Your water plants will bloom best with at least 6 hours of sunlight a day, so make sure you place your container somewhere with good exposure. You can also add the calming sounds to a water feature with a small pump – which will have the added benefit of reducing mosquitoes and increasing humidity. Your yard will be a tranquil oasis, and your other annuals will enjoy the humidity boost.

Some tips and hints as you build your own container pond:
• You’ll need to add more water as it evaporates. The chlorine in most tap water can be harmful to plants and fish, so leave your water out for a day or two to allow the chlorine to evaporate off first.

• When selecting containers, avoid half-whiskey barrels as they can have chemicals that end up in your water and will harm your plants or fish. Choose containers that are made of safe materials for good results.

• Your container will eventually grow algae and need some cleaning. You will need to scrape away algae every few months – or more often if you have fish.

• If a pump isn’t doing the trick to discourage mosquitoes, some organic larvicide is a safe way to keep them out of your yard.

Succulent Gardens:

Succulents have been one of the most popular plants for years, and their reign of popularity shows no signs of slowing! They are the perfect plant for many people, as they combine ease-of-care with a beautiful, contemporary aesthetic. As such a popular plant, it’s hardly surprising that they find their way into container trends as well.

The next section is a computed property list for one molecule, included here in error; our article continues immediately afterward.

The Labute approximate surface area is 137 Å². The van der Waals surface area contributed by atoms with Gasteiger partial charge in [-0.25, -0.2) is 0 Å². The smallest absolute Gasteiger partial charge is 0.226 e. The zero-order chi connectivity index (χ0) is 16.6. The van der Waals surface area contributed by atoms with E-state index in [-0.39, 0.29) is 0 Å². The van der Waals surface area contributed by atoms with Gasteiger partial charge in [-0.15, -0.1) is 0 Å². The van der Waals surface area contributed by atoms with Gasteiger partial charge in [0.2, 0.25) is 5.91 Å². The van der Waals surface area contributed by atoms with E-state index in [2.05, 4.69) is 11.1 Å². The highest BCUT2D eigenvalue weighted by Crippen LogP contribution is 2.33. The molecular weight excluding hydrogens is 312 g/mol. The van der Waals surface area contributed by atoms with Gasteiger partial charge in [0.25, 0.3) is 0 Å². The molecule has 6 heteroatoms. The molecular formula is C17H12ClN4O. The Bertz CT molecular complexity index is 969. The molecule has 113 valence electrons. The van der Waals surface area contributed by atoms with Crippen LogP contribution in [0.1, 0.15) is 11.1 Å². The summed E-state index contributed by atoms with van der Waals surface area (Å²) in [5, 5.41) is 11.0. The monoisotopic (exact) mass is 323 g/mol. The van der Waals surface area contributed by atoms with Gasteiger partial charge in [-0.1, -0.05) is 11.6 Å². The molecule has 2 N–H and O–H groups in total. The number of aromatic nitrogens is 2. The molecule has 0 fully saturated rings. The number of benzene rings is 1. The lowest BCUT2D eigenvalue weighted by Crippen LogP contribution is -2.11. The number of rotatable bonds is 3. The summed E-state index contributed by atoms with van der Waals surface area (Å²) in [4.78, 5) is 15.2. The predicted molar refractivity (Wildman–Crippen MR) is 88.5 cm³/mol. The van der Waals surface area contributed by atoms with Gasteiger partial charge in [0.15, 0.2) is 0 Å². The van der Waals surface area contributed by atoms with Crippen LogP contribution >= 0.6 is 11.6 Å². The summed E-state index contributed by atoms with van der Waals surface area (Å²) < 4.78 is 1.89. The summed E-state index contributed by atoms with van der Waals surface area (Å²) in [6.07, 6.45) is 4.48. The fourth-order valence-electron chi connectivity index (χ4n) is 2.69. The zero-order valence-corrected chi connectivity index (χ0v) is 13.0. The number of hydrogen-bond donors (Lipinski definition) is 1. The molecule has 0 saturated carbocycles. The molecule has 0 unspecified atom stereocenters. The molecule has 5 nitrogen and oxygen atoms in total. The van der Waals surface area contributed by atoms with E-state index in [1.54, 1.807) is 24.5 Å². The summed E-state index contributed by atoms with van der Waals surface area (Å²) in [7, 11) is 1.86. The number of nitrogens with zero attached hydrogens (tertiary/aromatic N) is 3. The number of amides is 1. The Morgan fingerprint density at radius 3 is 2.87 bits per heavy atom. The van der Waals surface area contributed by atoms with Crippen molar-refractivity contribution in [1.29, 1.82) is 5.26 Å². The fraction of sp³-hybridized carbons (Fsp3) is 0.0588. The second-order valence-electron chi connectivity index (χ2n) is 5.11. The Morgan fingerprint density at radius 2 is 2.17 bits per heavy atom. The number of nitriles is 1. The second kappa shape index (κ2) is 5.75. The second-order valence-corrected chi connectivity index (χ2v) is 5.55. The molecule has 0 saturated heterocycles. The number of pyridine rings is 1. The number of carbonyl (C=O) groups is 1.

Find a shallow container with lots of drainage and start choosing your favorites for your succulent garden. It’s as simple as that! A blend of shapes and colors will result in the most stunning garden, so even if you have a clear favorite, you’ll want to choose some other plants to pair with them. If you are feeling ambitious and trendy, consider shopping for antiques to find a unique container for your succulents – popular choices in the past have included bird cages, teacups, and even shoes!

Succulent container gardens

A few tips on making the most out of your succulent garden:
• Pick a few favorite succulents to bring inside in the fall. If you plant these in their own containers in your summer garden, and provide ample light in the winter after bringing them inside, you’ll eventually have an impressive specimen as the years pass.

• Consider blending your succulents with less expensive bedding plants to save money. Avoid expensive designer annuals, whose aggressive growth will devour your succulents. Instead opt for sun-lovers like marigolds, zinnias, or portulaca as container partners that have similar growing needs. These will provide a cute contrast to your succulents.

• If you have room, you could bring your whole container indoors in the winter. Be sure to spray for pests before bringing your container inside.

Containers are a great opportunity to get creative and stay on top of the latest trends. These projects are all fun ways to do something new and creative with the containers that you love.  Let’s experiment with new ways to have a stunning garden all year long!